dasar Bahasa Indonesia, bahasa nasional. Dengan suku Jawa (dengan

segala keragaman di tataran lokalitasnya) sebagai mayoritas,

menjadikan bahasa suku minoritas sebagai bahasa nasional adalah

strategi yang ikut menyelamatkan Indonesia dari potensi konflik internal

jika menjadikan Bahasa Jawa (bahasa sang mayoritas), sebagai bahasa

nasional.

Jika workshop dua hari oleh Benny menggunakan

Minangkabau untuk mengontraskan perbedaan kultural

dalam spektrum rumpun Melayu di Indonesia (di konteks

kebudayaan tari Minangkabau, tari Melayu dianggap tari

pendatang dan hanya sempat popular di kota-kota besar di

tahun 1960an), maka ceramah Alfian tentang kilasan sejarah

identitas Melayu di dalam praktik teater di Singapura (apa

yang dilarang dan dianggap kurang ajar), menukik ke dalam

arena praktik seni kekinian. Kilas balik ini memantik diskusi

melingkar setelah ceramah, diantaranya seputar

tegangan-tegangan yang ada diantara konstelasi di atas

tentang identitas Ke-Melayu-an dan bagaimana

mengartikulasikan strategi-strategi yang jitu untuk menavigasi

politik-politik yang melekat di dalam (praktik) tari Melayu. Di

bawah ini adalah catatan yang tercecer dari pertemuan,

perbincangan serta rangkaian letupan anekdot di sana-sini

yang ikut mewarnai:

Garis Keturunan Artistik:

Arsip Ketubuhan dan Aspirasi

Menemukan Tubuh yang Kini

Menelusuri proses belajar seseorang sebagai bagian dari lintasan

(trajectory) personal hanyalah langkah awal dalam menyadari dan

menerima bahwa tubuh tari yang kini didiami adalah warisan dari

sebuah garis keturunan artistik yang disampaikan melalui transmisi

tertentu dari modernitas. Di Singapura, transisi ini bisa berbasis

komunitas (sanggar untuk menyebut istilah di Bahasa Indonesia)

ataupun ruang edukatif lainnya - seperti kegiatan ekstra kurikuler di

sekolah dan universitas di Singapura. Amin mendapuk Hasyima (yang

bersama Norhaizad mendirikan Prisma), untuk mengurai lintasan

perjalanannya belajar tari Melayu dari dua guru dari gaya yang berbeda,

hingga proses penciptaan karyanya, Nak Dara, yang memantik diskusi

diantara para guru tari Melayu di Singapura. Buat saya, penuturan

Hasyima yang sarat refleksi diri bukan hanya ilustratif tetapi juga

diskursif untuk bisa memahami konteks apa artinya menjadi anak muda

Melayu di kota Singapura. Salah satunya adalah bagaimana berada di

dalam posisi ketika menjadi proyeksi atau pantulan dari

harapan-harapan sang guru, dan ketika kedua hal ini tak bertemu.

17 18


Element#2

BAHASA KOREOGRAFI

((PRAKTIK) SILAT DUDUK:

MENELISIK (KE)MELAYU(AN)

oleh Helly Minarti

Soultari Amin membingkai praktiknya sebagai praktisi-peneliti dan

membawa pengamatan - termasuk penubuhannya - atas ragam

lenggang Melayu. Di sini, lenggang Melayu menjadi gerakan yang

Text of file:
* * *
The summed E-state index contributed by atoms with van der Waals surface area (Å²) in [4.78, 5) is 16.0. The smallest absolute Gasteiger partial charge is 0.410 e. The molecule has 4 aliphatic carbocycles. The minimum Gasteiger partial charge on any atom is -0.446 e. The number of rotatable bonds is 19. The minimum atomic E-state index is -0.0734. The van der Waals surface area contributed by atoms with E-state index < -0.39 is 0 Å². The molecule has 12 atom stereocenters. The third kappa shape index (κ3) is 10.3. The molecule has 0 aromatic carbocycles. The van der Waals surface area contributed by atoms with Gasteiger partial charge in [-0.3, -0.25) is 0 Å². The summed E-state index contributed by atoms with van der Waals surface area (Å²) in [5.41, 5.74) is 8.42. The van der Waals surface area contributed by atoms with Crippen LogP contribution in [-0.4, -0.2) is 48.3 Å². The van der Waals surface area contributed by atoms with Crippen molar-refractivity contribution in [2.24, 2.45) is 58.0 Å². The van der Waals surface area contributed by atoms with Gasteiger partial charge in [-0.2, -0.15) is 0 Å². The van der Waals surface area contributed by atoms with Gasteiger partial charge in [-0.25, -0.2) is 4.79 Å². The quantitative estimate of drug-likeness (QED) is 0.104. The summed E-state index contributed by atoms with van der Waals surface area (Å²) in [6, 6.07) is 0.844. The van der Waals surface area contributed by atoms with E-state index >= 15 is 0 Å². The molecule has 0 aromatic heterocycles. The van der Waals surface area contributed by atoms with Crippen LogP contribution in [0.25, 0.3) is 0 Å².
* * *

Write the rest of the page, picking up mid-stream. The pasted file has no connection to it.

sarat narasi atas asal muasal, identifikasi atas lokalitas ataupun

ketubuhan individual. Amin memahami lenggang sebagai sebuah

bahasa yang ia kuasai dengan fasih, sebagai ekspresi berjender

yang akhirnya ia coba dengan mentransfernya ke dalam tubuhnya

sendiri. Yang cukup mengejutkan bagi saya adalah identifikasi

lenggang Jakarta sebagai salah satu pengaruh dan bagaimana

tarian Melayu dari guru-guru Jakarta - satu nama kerap muncul,

yaitu Tom Ibnur - yang datang ke Singapura untuk mengajar, menjadi

semacam patokan yang hegemonik. Sewaktu beberapa tahun silam

Kekayaan dan ruang lingkup ragam tari Melayu di Malaysia tersingkap ketika ia

berbagi salah satu tarian klasik Kesultanan Perlis, Terinai dalam sebuah workshop

singkat di studio P7:1SMA (baca: Prisma) milik Norhaizad dan Hasyima. Sebuah

ragam yang bisa jadi tidak menemukan konteks kultural di Singapura, dan juga

Indonesia. Di dalam karya koreografiknya, Fauzi menelisik Tari Piring dari Negeri

Sembilan, Malaysia, yang sesungguhnya beresonansi dengan silat Minangkabau

sebagai asal. Namun, di luar teknik tari yang mengandalkan kecepatan dan

virtuositas ataupun langkah-langkah silat yang menjadi dasar Tari Piring, apakah

yang terus menggelitik untuk digali, terutama yang berkaitan dengan tubuh

kekiniannya?

https://www.amazon.com/Flow-Psychology-Experience-Perennial-Classics/dp/0061339202

Bagi Mohd Fauzi bin Aminudin, tari Melayu hanyalah salah satu dari

beberapa bentuk dan genre tarian yang harus ia pelajari di ASWARA,

satu-satunya pendidikan tinggi kesenian di Malaysia. Sebagai bagian

dari kurikulum yang inklusif, Fauzi harus menyelam ke dalam alam

tetarian Melayu, India (bharatanatyam terutama), China dan juga

teknik-teknik yang tidak berakar di tradisi Asia (identifikasi India dan

China di sini tentu saja mengandung problematikanya sendiri, meski

di sini tidak ada ruang untuk mendiskusikannya). Proyek nasionalistis

di ranah akademik seni terdengar familiar dengan pengalaman

Indonesia melalui pembentukan dan penyebaran beberapa ISI

(Institut Seni Indonesia) yang dibuka di beberapa kota utama; meski